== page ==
The key phrase there is "The onus is on the player applying the check to ensure his opponent is not in a defenseless position and if so, he must avoid or minimize the contact," please make note of that as well.



What the video clearly shows is Wilson taking strides all the way up until contact is applied. That cannot be argued, nor can it be ignored. Within seconds, Schenn had gone from playing the puck to possibly suffering a serious injury from an unnecessary hit which could have been avoided or minimized.


I get it, hockey is an emotional sport, and when you're a 19-year old kid who's been awarded a chance to play on hockey's greatest stage.... you sort of want to make heads turn. Or, in Wilson's case, you want to make heads virtually explode like tangerines against wood.


What I also understand, from a fan's perspective, is that we're outraged by the hit. In real-time, it looked like Wilson had intent to injure Brayden Schenn with a check that aimed to jettison Schenn into the boards. And perhaps that's precisely the case, however I cannot help but assign a small fraction of the onus on Schenn.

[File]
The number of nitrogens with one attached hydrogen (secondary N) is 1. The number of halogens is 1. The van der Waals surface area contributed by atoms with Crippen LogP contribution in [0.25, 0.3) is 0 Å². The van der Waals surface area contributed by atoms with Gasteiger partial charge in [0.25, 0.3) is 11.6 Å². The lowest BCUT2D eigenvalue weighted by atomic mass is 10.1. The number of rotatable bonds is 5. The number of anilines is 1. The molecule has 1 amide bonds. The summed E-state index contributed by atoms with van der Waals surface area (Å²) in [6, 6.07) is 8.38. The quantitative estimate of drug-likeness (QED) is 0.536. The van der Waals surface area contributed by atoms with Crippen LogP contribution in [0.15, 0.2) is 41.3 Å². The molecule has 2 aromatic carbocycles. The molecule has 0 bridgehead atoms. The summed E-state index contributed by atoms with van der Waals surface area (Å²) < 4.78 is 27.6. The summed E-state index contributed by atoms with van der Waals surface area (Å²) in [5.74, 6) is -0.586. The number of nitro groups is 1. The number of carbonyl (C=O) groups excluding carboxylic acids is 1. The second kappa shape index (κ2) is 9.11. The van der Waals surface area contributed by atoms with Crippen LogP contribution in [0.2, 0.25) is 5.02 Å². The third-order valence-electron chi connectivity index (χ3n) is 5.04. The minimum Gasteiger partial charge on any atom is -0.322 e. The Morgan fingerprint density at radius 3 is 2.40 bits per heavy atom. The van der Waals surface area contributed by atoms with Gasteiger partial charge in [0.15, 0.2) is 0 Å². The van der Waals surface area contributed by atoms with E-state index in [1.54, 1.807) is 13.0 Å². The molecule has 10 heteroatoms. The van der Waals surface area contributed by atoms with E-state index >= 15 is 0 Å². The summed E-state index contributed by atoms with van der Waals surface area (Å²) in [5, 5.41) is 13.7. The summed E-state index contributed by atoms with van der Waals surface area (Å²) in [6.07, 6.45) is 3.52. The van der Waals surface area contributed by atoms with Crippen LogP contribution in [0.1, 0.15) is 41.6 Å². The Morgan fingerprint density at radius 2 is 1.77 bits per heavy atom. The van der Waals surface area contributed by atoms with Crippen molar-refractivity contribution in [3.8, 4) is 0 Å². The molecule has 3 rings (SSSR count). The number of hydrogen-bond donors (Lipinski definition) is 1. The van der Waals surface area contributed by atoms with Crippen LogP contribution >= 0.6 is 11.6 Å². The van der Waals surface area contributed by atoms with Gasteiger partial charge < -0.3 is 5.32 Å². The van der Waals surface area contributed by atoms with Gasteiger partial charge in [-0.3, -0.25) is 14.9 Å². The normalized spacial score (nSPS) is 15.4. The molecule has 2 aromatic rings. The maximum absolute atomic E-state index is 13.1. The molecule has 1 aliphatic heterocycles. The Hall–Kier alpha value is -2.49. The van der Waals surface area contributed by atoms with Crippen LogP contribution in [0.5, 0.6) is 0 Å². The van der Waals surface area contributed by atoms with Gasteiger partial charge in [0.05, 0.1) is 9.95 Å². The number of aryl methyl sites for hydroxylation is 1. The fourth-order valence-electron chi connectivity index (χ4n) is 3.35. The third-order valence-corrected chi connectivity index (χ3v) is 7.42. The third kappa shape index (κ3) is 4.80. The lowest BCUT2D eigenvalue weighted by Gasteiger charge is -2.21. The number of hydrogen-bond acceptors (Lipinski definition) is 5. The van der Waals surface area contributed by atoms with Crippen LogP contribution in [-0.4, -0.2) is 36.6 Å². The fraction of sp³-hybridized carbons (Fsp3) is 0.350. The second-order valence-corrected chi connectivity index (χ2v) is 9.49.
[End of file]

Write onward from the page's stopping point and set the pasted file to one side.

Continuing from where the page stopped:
Try to keep an open mind here.


Rewind the video; between seconds 2 and 3, Schenn had lifted his head up to see which of his teammates were open for the outlet pass. When he sees Wilson coming, Schenn turns his own back to the hit. Brayden had actually put himself in a vulnerable position, and an unwisely one to absorb the hit.


I know, that's easy for me to say. I wasn't the one staring down the barrel at some 205-pound rocket of rage. Am I implying that Schenn knowingly turned his back to draw a penalty? Absolutely not. In this instance, turning your back isn't a hockey play. It's a natural "holy fucking hounds of hell, I better turn my back so I don't get killed" reaction. It's instinct, sure, but it was Schenn who formatted the path of his head's ultimate trajectory.